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Only 15,000 Wild Bonobos Remain | Take Action Tuesday @EarthFoodLife

May 21, 2019
Our cousins need our help: Along with the common chimpanzee, the bonobo is the closest extant relative to humans. But they are endangered due to poaching for bushmeat and habitat destruction. “I fell in love with these amazing animals a few years ago when I narrated ‘The Bonobo Connection,’” writes actor and activist Ashley Judd. “It is a tragic irony that this peaceful species is only found in one of the most war-ravaged countries on Earth. Now that the Congo is rebuilding after years of conflict, groundbreaking efforts are underway to protect and study bonobos.” (Photo credit: Reflexiste/Flickr)

Ashley Judd and the Bonobo Conservation Initiative: Bonobos are the world’s least-recognized great ape, and humanity’s closest living relative. This endangered species lives exclusively in Africa’s Congo Basin, in the Democratic Republic of the Congo (DRC). Only an estimated 15,000 bonobos remain in the wild—poaching and habitat loss are pushing them to the brink of extinction. Bonobo societies are matriarchal, and unlike our other closest relatives, chimpanzees, are incredibly peaceful. Female-led groups of bonobos are highly empathic, and use affection rather than aggression to resolve conflict and to strengthen social bonds.
>>>Urge the Democratic Republic of the Congo to protect our closest living relatives and their rainforest home. Chickens on factory farms are bred to grow so big, so fast, that they often collapse under their own weight. Many live in constant pain, and they are vulnerable to broken legs and heart attacks. These smart and social birds spend their entire lives in crowded, dimly-lit sheds without even a perch to rest on. Restaurants like Subway, Burger King, Sonic and many more have already committed to criteria that reduce the suffering of chickens. They are switching to healthier breeds and giving chickens more room to roam. If all of these other companies can do it, why can’t McDonald’s?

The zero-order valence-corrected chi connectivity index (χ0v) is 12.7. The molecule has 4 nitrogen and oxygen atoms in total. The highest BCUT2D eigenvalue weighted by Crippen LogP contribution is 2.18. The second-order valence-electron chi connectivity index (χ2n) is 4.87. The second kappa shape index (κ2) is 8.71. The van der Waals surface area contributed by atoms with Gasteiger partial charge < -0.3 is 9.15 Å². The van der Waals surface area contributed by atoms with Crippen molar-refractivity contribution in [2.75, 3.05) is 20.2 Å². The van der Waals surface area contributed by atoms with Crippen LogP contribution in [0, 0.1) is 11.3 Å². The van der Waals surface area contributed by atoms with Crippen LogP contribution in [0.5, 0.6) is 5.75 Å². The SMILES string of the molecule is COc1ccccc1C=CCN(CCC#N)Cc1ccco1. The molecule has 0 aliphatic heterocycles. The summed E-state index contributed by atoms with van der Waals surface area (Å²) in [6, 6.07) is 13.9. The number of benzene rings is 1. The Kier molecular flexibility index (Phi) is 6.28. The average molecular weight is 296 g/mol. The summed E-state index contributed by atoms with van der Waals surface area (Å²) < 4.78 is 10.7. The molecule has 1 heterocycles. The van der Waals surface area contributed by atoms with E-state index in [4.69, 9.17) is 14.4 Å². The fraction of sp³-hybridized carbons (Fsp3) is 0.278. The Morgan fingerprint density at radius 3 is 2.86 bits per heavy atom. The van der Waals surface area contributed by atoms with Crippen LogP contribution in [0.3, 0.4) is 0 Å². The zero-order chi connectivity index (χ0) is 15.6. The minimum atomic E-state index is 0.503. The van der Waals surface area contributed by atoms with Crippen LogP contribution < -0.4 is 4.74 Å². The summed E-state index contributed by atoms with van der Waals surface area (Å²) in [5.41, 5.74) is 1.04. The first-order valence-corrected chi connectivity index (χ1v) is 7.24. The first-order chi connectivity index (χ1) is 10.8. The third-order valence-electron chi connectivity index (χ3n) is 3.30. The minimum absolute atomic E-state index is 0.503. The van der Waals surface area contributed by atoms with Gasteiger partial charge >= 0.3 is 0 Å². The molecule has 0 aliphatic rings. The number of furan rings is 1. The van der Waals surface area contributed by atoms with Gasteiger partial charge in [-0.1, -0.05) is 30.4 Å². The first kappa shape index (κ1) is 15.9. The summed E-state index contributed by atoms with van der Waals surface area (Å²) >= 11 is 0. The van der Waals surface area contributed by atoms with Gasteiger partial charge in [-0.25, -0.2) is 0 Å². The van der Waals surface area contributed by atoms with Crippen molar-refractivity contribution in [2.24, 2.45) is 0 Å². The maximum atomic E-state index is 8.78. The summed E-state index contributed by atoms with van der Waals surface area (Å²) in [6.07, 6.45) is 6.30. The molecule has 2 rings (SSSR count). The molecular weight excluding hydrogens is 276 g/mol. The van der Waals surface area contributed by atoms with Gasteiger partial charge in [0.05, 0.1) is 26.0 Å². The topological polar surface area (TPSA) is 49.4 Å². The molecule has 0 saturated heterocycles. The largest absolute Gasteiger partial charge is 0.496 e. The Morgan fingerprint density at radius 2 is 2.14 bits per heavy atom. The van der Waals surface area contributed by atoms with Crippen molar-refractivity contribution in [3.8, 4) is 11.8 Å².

>>>Urge McDonald’s to stop using chickens who are bred to suffer.

ASPCA: New York has one of the country’s highest number of dog retailers. At any given point, there are approximately 2,000 puppies for sale throughout the state. Pet shops often source their puppies from out-of-state, low-welfare, commercial breeding facilities (a.k.a. puppy mills), then offer them up to unsuspecting customers as healthy, high-quality puppies from responsible breeders. This practice is deceptive and leaves families to bear the costs associated with this cruel industry. New Yorkers have an opportunity to make a huge difference for pets this year by supporting a bill to prohibit the sale of dogs, cats and rabbits in pet stores across the state.
>>>New Yorkers, tell your legislators to support A.6298/S.4234 to End Puppy Mill Cruelty in New York State.

Audubon California: In 2017, the Trump Administration reversed decades of government policy—by both Democratic and Republican administrations—to dramatically weaken the Migratory Bird Treaty Act. The MBTA has been the foundation of protections for migratory birds in North America for more than a century, saving billions of birds. The federal government now says it will no longer prosecute unintentional killing—called incidental take—of birds from commercial and industrial activities, including massive avian crises caused by oil spills like Exxon-Valdez or Deepwater Horizon. California Assembly Bill 454, authored by Assembly Member Ash Kalra, will ensure California’s birds are protected. The oil industry’s main lobbying arm in Sacramento has declared its opposition, and is fighting hard to so that polluters and other industries can kill birds without any consequences.
>>>Urge the California Assembly to vote yes on AB454.

Cause for concern…

Imperiled pups: Anti-vaxxers are choosing not to vaccinate their pets against harmful diseases, according to veterinarians. Now, the United Kingdom branch of the RSPCA (Royal Society for the Prevention of Cruelty to Animals) has issued a warning to pet owners who are endangering their cats and dogs lives by ignoring science and not getting them vaccinated. “There is real concern that we will see an increase in the frequency of these serious and preventable diseases, with resulting animal suffering, if the number of vaccinated animals falls,” RSPCA veterinary director Caroline Allen told The Sun. (Photo credit: Torsten Dettlaff/Pexels)

Round of applause…

Smarter logging: A toucan rests in a tree in Guyana’s Iwokrama Rainforest. The small South American nation is pioneering an approach to protecting the trees that cover nearly its entire area. Armed with an inventory of its trees, the Guyana Forestry Commission makes scientific decisions about which ones can be harvested while maintaining overall ecosystem health. This sustainable approach has helped Guyana decrease its annual deforestation rate to 0.048%, one of the lowest rates across the continent. (Photo credit: M M/Wikimedia Commons)

Parting thought…

“Hunting is not a sport. In a sport, both sides should know they’re in the game.” —Paul Rodriguez

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